Fly Blind: To do something based on guesswork, intuition, or without any help or instructions
I truly believe this is the number one challenge for most Sales teams—not knowing where or how to spend their time when it comes to prospecting, customer upsell/cross-sell opportunities or working active net-new opportunities.
Most sales development reps (SDRs) and account executives (AEs) have a list of leads or, in most cases, a list of accounts they are assigned.
Add on trying to book meetings and sell deals during a global pandemic and we can all agree it is really tough to be a salesperson right now.
Everything that follows in this blog is a focus on two key areas. The first part answers the above questions of prioritization, and it ends with some general advice that helped me get promoted from SDR to AE in less than a year.
This is where you make your money: Focus on the right accounts, with the right message, and at the right time.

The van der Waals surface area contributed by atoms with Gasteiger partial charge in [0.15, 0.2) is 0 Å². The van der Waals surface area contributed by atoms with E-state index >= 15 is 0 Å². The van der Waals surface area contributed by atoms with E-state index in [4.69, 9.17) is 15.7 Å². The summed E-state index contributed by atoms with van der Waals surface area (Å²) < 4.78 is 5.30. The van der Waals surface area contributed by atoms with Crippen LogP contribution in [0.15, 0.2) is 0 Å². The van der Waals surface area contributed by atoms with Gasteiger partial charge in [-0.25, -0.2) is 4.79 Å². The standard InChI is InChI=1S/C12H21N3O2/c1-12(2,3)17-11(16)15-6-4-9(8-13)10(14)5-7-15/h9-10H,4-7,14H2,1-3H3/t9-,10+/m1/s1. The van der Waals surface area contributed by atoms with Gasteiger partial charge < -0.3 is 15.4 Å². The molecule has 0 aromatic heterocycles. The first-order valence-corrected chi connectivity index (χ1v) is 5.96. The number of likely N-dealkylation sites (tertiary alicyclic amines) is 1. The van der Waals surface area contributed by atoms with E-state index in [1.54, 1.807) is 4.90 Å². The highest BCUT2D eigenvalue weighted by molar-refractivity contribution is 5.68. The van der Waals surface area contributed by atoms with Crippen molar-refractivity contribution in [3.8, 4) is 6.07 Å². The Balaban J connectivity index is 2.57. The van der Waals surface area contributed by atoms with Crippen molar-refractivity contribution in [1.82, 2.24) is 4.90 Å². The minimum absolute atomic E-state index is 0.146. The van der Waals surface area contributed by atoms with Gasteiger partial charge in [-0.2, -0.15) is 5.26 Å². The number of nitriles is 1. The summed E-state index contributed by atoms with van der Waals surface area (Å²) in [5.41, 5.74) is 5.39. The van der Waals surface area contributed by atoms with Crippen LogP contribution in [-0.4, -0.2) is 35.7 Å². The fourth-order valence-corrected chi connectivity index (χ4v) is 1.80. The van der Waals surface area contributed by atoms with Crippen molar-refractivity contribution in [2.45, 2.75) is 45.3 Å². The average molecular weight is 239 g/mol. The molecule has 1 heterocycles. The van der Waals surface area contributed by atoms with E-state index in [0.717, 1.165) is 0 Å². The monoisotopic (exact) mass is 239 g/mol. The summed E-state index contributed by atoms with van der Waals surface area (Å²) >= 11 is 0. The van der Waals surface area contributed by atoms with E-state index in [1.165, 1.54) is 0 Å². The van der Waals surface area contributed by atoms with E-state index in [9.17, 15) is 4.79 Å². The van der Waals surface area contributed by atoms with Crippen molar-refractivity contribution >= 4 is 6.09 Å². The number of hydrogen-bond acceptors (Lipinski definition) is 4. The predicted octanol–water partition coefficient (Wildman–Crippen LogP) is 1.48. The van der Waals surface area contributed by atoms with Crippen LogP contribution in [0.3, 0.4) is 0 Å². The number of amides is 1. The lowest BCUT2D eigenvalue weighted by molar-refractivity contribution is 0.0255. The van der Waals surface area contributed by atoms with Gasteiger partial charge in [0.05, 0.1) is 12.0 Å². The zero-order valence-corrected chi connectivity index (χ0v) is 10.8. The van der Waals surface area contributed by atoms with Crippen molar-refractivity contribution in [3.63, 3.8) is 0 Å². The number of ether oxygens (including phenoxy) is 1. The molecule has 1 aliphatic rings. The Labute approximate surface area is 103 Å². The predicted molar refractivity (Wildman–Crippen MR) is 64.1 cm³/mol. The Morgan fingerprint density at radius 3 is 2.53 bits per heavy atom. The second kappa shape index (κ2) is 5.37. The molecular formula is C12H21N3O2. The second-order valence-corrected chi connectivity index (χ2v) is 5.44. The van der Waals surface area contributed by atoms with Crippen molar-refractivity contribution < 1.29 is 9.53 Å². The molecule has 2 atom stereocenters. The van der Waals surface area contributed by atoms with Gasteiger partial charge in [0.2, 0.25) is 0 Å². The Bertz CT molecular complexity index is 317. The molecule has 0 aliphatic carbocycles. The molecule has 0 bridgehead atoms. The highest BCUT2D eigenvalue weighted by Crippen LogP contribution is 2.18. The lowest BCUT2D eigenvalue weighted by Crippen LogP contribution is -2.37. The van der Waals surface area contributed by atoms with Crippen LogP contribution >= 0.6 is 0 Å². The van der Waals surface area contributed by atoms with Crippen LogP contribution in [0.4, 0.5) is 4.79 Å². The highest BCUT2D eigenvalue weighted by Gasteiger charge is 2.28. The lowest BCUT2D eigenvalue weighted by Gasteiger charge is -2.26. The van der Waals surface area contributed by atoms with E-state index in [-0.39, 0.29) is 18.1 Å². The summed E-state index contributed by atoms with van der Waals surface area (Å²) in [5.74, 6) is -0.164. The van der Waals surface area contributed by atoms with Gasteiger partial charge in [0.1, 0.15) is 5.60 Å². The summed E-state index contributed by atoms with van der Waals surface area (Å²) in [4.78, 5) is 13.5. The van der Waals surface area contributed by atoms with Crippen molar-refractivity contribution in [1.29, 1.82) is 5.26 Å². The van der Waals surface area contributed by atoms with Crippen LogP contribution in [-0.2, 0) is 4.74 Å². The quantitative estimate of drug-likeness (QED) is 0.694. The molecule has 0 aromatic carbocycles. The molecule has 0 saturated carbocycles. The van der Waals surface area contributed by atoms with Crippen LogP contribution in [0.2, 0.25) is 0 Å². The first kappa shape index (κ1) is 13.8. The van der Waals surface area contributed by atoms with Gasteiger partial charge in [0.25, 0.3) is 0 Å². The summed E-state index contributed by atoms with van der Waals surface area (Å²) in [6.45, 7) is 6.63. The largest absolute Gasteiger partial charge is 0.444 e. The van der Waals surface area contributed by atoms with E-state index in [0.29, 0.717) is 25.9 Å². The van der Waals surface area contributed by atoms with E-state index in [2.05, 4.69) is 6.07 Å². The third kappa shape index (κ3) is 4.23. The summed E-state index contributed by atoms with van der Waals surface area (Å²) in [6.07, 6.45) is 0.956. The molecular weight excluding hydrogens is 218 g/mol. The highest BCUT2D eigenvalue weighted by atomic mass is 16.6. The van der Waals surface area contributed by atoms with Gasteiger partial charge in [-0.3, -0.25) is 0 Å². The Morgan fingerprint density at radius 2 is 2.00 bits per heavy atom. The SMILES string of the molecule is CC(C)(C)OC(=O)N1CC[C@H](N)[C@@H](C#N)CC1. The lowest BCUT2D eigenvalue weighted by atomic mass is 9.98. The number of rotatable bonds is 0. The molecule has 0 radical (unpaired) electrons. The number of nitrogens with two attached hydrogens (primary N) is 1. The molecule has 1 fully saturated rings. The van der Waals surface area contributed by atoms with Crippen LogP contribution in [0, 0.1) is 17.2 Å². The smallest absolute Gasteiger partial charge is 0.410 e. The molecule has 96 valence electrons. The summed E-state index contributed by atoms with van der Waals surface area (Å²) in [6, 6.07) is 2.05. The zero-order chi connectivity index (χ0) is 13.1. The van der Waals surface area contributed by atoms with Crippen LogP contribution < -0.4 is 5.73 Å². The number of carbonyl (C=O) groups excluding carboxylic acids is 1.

Then, you formulate your messaging based on the account’s specific engagement, both on the account and contact/lead level. By understanding what your accounts are researching and what content they are consuming is how you’ll want to base your outreach to that specific account.
Finally, I wanted to end with some general advice on how to succeed as an SDR, because that role is near and dear to my heart. Here are three examples (of many) that you can implement whether you are a brand new SDR or an SDR vet looking to make your move to account executive.
By really leaning into our sales enablement team and training program, I was able to ramp up really quickly. I made sure to come prepared to my one-on-ones with my enablement manager, and I asked questions to get the help I needed.
When you have a good relationship with your AE, the sky’s the limit. Not only do you crush your number, but you get your AE on your good side—they’ll be your strongest advocate, telling their manager about you and helping you build your brand internally.
Always have your territory and target account plan dialed in. This comes in handy for prioritizing your week, maintaining good hygiene for contacts, selecting contacts for direct mail and marketing events, and so on.
This also comes in handy when you go into one-on-ones with your manager and AE.
I found that mapping out my week on Sunday night helps me block out the noise and understand where I need to focus for the upcoming week.